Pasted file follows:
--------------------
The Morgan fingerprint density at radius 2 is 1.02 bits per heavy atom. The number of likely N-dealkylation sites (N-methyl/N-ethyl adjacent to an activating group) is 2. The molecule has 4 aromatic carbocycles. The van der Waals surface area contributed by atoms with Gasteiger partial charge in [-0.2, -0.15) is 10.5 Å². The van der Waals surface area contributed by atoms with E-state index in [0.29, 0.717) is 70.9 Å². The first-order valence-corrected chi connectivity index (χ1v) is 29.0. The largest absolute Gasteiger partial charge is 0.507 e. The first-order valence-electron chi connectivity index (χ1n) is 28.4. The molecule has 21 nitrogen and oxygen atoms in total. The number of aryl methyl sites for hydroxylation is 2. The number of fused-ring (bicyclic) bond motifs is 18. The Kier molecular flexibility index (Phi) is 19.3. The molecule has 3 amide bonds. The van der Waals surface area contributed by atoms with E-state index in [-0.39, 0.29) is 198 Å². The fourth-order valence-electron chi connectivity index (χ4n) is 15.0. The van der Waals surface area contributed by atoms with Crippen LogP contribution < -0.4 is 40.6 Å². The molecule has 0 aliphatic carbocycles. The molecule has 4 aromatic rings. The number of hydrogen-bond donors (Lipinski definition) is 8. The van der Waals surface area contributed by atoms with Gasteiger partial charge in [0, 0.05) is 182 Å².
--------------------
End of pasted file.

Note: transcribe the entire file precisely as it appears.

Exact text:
The Morgan fingerprint density at radius 2 is 1.02 bits per heavy atom. The number of likely N-dealkylation sites (N-methyl/N-ethyl adjacent to an activating group) is 2. The molecule has 4 aromatic carbocycles. The van der Waals surface area contributed by atoms with Gasteiger partial charge in [-0.2, -0.15) is 10.5 Å². The van der Waals surface area contributed by atoms with E-state index in [0.29, 0.717) is 70.9 Å². The first-order valence-corrected chi connectivity index (χ1v) is 29.0. The largest absolute Gasteiger partial charge is 0.507 e. The first-order valence-electron chi connectivity index (χ1n) is 28.4. The molecule has 21 nitrogen and oxygen atoms in total. The number of aryl methyl sites for hydroxylation is 2. The number of fused-ring (bicyclic) bond motifs is 18. The Kier molecular flexibility index (Phi) is 19.3. The molecule has 3 amide bonds. The van der Waals surface area contributed by atoms with E-state index in [-0.39, 0.29) is 198 Å². The fourth-order valence-electron chi connectivity index (χ4n) is 15.0. The van der Waals surface area contributed by atoms with Crippen LogP contribution < -0.4 is 40.6 Å². The molecule has 0 aliphatic carbocycles. The molecule has 4 aromatic rings. The number of hydrogen-bond donors (Lipinski definition) is 8. The van der Waals surface area contributed by atoms with Gasteiger partial charge in [0, 0.05) is 182 Å².